Tuesday, August 1, 2017

Some Newtonian Gravitational Mechanics


Duration of a trajectory

Suppose we launch an object straight up. We wish to find how long it will take to return. Suppose we launch it up at a speed \(v_0\). It is well known that the classical escape velocity is given by \[ v_e=\sqrt{\frac{2MG}{R}} \] By examining the energy equation, we find that the speed when the object is a distance r from the center of the planet is given by: \[ v(r)=v_e\sqrt{\frac{R}{r}-\gamma} \] Where \[ \gamma=1-\frac{v_0^2}{v_e^2} \] To find the travel time, we integrate: \[ T=2\int_{R}^{R/\gamma}\frac{dr}{v(r)}=\frac{2}{v_e}\int_{R}^{R/\gamma}\frac{dr}{\sqrt{\frac{R}{r}-\gamma}}=\frac{2R}{v_e}\int_{\gamma}^{1}\frac{du}{u^2\sqrt{u-\gamma}} \] \[ T=\frac{2R}{v_e}\frac{\tan^{-1}\left ( \sqrt{\frac{1}{\gamma}-1} \right )+\sqrt{\gamma-\gamma^2}}{\gamma^{3/2}}=\frac{2R}{v_e}\frac{\sin^{-1}(u)+u\sqrt{1-u^2}}{(1-u^2)^{3/2}} \] Where \(u=v_0/v_e\).

Optimal Path through a Planet

We want to find the best path through a planet of radius R, connecting two points \(2\alpha\) radians apart (great circle angle). We assume the planet is of uniform density. As is well known, the acceleration due to gravity a radius r from the center of the planet is given by: \[ a=-gr/R \] Where \(g\) is the surface gravitational acceleration. Thus, if it falls from the surface along a path through the planet, its speed at a distance r from the center will be given by \[ \tfrac{1}{2}mv^2=\tfrac{1}{2}m\frac{g}{R}\left ( R^2-r^2 \right ) \] \[ v(r)=\sqrt{\frac{g}{R}} \sqrt{R^2-r^2} \] Let us suppose it falls along the path specified by the function \(r(\theta)\), where r is even and \(r(\pm\alpha)=R\). The total time is given by \[ T=2\int_{0}^{\alpha}\frac{d\ell}{v}=2\sqrt{\frac{R}{g}}\int_{0}^{\alpha}\frac{\sqrt{r^2(\theta)+r'^2(\theta)}}{\sqrt{R^2-r^2(\theta)}}d\theta \] In order to obtain conditions for the optimal path, then, we use calculus of variations. The Lagrangian is \[ L(r,r',\theta)=\frac{\sqrt{r^2+r'^2}}{\sqrt{R^2-r^2}} \] Using the Beltrami Identity, we find: \[ \frac{\sqrt{r^2+r'^2}}{\sqrt{R^2-r^2}}-\frac{r'^2}{{\sqrt{r^2+r'^2}}{\sqrt{R^2-r^2}}}=\frac{r^2}{{\sqrt{r^2+r'^2}}{\sqrt{R^2-r^2}}}=C \] Let \(1+ \tfrac{1}{C^2}=1/q^2\). Rearranging, we find: \[ r'=r\sqrt{\frac{\left (1+ \tfrac{1}{C^2} \right )r^2-R^2}{R^2-r^2}}=\frac{r}{q}\sqrt{\frac{r^2-R^2q^2}{R^2-r^2}} \] As \(r'(0)=0\), this implies that \[ r(0)=Rq \] \[ r=\frac{r(0)}{R} \] Let us make the change of variables: \(u=r^2/R^2\). This then gives: \[ u'=2u\sqrt{\frac{\tfrac{1}{q^2}u-1}{1-u}} \] \[ u(0)=q^2 \] In order to determine this value, we can integrate the differential equation: \[ \frac{1}{2u} \sqrt{\frac{1-u}{\tfrac{1}{q^2}u-1}}du=d\theta \] \[ \int_{q^2}^{1}\frac{1}{2u} \sqrt{\frac{1-u}{\tfrac{1}{q^2}u-1}}du=\frac{\pi}{2}(1-q)=\int_{0}^{\alpha}d\theta=\alpha \] Thus \[ q=1-\frac{2\alpha}{\pi} \] We can then find the total travel time: \[ T=2\sqrt{\frac{R}{g}}\int_{0}^{\alpha}\frac{\sqrt{r^2(\theta)+r'^2(\theta)}}{\sqrt{R^2-r^2(\theta)}}d\theta=2\sqrt{\frac{R}{g}}\int_{Rq}^{R}\frac{\sqrt{r^2(\theta)+r'^2(\theta)}}{\sqrt{R^2-r^2(\theta)}}\frac{1}{r'}dr \] \[ T=2\sqrt{\frac{R}{g}}\int_{Rq}^{R} \frac{q}{r} \sqrt{r^2+\frac{r^2}{q^2}{\frac{r^2-R^2q^2}{R^2-r^2}}}\frac{dr}{\sqrt{r^2-R^2q^2}} \] \[ T=\sqrt{\frac{R}{g}}\sqrt{1-q^2}\int_{Rq}^{R} \frac{2rdr}{\sqrt{R^2-r^2} \sqrt{r^2-R^2q^2}} \] \[ T=\sqrt{\frac{R}{g}}\sqrt{1-q^2}\int_{q^2}^{1} \frac{dx}{\sqrt{1-x^2} \sqrt{x^2-q^2}} \] \[ T=\pi \sqrt{\frac{R}{g}}\sqrt{1-q^2}=2\sqrt{\frac{R}{g}}\sqrt{\pi\alpha-\alpha^2} \] Below we show several trajectories along the optimal path for several values of alpha:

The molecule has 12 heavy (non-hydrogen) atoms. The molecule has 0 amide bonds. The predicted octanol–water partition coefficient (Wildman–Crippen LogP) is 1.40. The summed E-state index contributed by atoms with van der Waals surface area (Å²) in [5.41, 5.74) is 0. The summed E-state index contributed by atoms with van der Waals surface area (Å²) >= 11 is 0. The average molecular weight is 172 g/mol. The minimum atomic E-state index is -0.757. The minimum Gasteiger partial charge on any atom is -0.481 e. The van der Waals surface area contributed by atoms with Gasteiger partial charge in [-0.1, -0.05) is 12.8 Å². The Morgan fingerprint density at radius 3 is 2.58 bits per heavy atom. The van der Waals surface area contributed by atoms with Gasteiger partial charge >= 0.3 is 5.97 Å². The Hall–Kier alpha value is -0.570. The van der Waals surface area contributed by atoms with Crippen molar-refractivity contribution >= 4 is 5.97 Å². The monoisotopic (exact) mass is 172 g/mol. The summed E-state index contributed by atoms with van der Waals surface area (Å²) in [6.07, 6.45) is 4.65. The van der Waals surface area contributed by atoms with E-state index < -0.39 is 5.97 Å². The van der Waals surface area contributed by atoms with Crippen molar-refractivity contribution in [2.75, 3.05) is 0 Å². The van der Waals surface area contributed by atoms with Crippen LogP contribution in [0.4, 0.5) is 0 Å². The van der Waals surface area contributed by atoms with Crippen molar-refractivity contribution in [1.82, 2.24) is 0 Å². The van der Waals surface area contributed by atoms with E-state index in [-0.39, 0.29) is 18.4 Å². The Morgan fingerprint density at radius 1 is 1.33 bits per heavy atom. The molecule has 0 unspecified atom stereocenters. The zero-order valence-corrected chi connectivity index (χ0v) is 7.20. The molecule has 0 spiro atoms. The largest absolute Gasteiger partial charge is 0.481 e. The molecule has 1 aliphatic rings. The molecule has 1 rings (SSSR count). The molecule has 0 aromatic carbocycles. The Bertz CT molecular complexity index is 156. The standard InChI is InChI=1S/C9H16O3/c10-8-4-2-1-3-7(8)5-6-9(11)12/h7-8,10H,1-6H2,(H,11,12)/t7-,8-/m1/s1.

In fact, these solutions are hypocycloids.

Thursday, July 27, 2017

Golomb's Sequence



Golomb's sequence, named after Solomon Golomb, is a curious sequence of whole numbers that describes itself. It is defined in the following way: it is a non-decreasing sequence of whole numbers where the nth term gives the number of times n occurs in the sequence, and the first term is 1. From this we can begin constructing it: The second element must be greater than 1 as there is only one 1. It must be 2, and so must be the third element. Given this, there must be 2 threes, and from here on we may merely refer to the terms in the sequence and continue from there. The first several terms of the sequence are: \[ 1, 2, 2, 3, 3, 4, 4, 4, 5, 5, 5, 6, 6, 6, 6, 7, 7, 7, 7, 8, 8, 8, 8, 9, 9, 9, 9, \\ 9, 10, 10, 10, 10, 10, 11, 11, 11, 11, 11, 12, 12, 12, 12, 12, 12,... \]